Mistra EviEM’s systematic reviews were conducted as projects by groups of specially appointed experts. Here you can read about each of the projects.
Many species that previously associated with meadows and pastures can now be found on roadsides instead. But how should roadside management be carried out in order to benefit the diversity of plants and animals?
What is the impact on soil organic carbon (SOC)? Now, EviEM has started a systematic review in which we analyse the results of these studies and examine which crop rotations are favourable for organic carbon in agricultural soil.
How does managed burning in forests affect species that do not directly depend on fire or the dead wood that fires provide? EviEM examined the evidence from a recently completed systematic map on biodiversity effects of active management in forest set-asides.
In parallel with the recorded increase in use of neonicotinoid insecticides there have been increasing concerns and debate about the potential negative effects of these insecticides on non-target organisms, particularly on bees. Against this background, in some countries legislators and politicians have been faced with a need to make decisions on the future registration of some or all of this class of insecticides.
Can valuable forest ecosystems be conserved or restored by manipulation of grazers and browsers? EviEM has reviewed how changes of the grazing pressure affect forest plants and invertebrates.
Can manipulation of dead wood help to conserve or restore forest biodiversity? EviEM investigates how prescribed burning and creation or addition of dead wood affect forest flora and fauna.
SR11 Which agricultural management interventions are most influential on soil organic carbon (based on time series data)?
Farmers are often faced with a variety of choices of land management practices, but little is known about their relative impacts on long-term conservation of soil carbon. EviEM is conducting a systematic review of the long-term (>10 years) impacts of farmland management on soil organic carbon.
Reducing the intensity of tillage of arable land is a common environmental management practice for conserving carbon in the soil, but the quantitative impacts of these practices is not well understood. EviEM has undertaken a systematic review of studies investigating the impacts of tillage on soil organic carbon.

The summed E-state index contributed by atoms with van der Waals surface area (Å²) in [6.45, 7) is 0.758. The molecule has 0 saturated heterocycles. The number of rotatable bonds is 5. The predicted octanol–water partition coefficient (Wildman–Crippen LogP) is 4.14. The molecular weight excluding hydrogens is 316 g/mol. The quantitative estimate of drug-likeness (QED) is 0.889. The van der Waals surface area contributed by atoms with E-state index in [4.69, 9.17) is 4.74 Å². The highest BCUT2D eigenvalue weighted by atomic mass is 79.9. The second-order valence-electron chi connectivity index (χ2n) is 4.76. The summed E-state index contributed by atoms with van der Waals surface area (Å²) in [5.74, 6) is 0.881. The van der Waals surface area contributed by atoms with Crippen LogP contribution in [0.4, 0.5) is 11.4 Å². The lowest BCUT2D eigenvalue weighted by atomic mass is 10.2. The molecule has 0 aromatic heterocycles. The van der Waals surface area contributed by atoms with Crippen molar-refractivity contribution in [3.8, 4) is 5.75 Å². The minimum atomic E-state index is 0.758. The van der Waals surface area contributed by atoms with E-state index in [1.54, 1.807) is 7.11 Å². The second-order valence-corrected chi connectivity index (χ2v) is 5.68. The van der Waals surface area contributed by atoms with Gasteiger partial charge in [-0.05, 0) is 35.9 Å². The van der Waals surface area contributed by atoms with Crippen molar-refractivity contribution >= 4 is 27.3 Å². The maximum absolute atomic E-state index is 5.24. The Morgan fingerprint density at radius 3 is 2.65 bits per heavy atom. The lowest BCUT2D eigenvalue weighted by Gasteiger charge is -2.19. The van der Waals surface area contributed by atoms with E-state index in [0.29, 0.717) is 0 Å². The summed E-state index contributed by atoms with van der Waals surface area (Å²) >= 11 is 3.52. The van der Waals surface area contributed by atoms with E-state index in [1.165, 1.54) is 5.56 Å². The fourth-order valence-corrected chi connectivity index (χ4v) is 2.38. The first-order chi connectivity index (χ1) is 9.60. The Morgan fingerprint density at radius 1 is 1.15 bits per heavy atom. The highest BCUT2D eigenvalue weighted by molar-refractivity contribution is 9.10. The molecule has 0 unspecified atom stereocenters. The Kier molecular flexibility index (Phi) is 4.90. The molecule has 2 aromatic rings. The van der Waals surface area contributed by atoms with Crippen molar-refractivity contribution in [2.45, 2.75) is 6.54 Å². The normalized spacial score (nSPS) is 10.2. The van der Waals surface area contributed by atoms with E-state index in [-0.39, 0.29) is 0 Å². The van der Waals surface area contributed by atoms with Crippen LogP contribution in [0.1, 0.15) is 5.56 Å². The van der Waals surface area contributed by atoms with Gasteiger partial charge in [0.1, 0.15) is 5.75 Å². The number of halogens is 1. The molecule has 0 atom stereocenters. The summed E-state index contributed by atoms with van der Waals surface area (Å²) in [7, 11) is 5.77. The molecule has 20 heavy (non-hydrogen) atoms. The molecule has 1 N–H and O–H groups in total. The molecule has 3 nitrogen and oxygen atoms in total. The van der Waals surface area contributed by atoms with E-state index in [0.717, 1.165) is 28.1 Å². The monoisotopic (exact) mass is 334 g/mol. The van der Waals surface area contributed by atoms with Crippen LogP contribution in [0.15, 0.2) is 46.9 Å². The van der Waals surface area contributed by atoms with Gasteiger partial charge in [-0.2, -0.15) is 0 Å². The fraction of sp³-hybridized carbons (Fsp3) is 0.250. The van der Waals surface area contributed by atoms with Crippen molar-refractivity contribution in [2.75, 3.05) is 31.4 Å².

Many species that previously associated with meadows and pastures now thrive on roadsides. EviEM has performed a systematic review of how the biodiversity of roadsides is affected by various kinds of management.
Vegetated strips (permanently vegetated land within or around agricultural fields) are used to reduce the impacts of intensive farming activities in a variety of ways, for example, by providing habitats for organisms, and reducing nutrients in ground water. A large volume of research exists regarding the use and efficacy of vegetated strips, and EviEM has produced a systematic map on the topic.
How are the early life stages of fish impacted by various human disturbances in shallow coastal nursery habitats? In order to clarify what science has to say on the matter, EviEM has conducted a systematic review of the evidence.
Should forests set aside for conservation or restoration be left untouched, or is active management required if their biodiversity is to be preserved? EviEM has assessed the scientific evidence on this issue.
Many poly- and perfluorinated alkylated substances (PFAS) are toxic and persistent, and production of some of these chemicals is now being phased out. EviEM has no studied how this has affected PFAS concentrations in the environment.
Agricultural land has the potential to store carbon. EviEM has mapped out the evidence relating to how different farming methods affect the amount of organic carbon in arable soils.
Reducing the stocks of zooplankton-feeding fish such as roach and bream can be a way to curb algal blooms and similar problems in eutrophic lakes. In Sweden, the method has only been tried in a few cases. EviEM has assessed how useful it is.
In recent years, many wetlands have been constructed or restored in order to absorb nutrients from watercourses. But how much nutrients do such wetlands actually remove? EviEM has reviewed the available evidence on this subject.
Are reindeer harming the mountain vegetation of Northern Scandinavia? Or is their grazing, on the contrary, essential for maintaining the diversity of the montane flora? Opinions on this issue have been divided over the years, but Mistra EviEM has now conducted a systematic review that attempts to achieve unequivocal answers.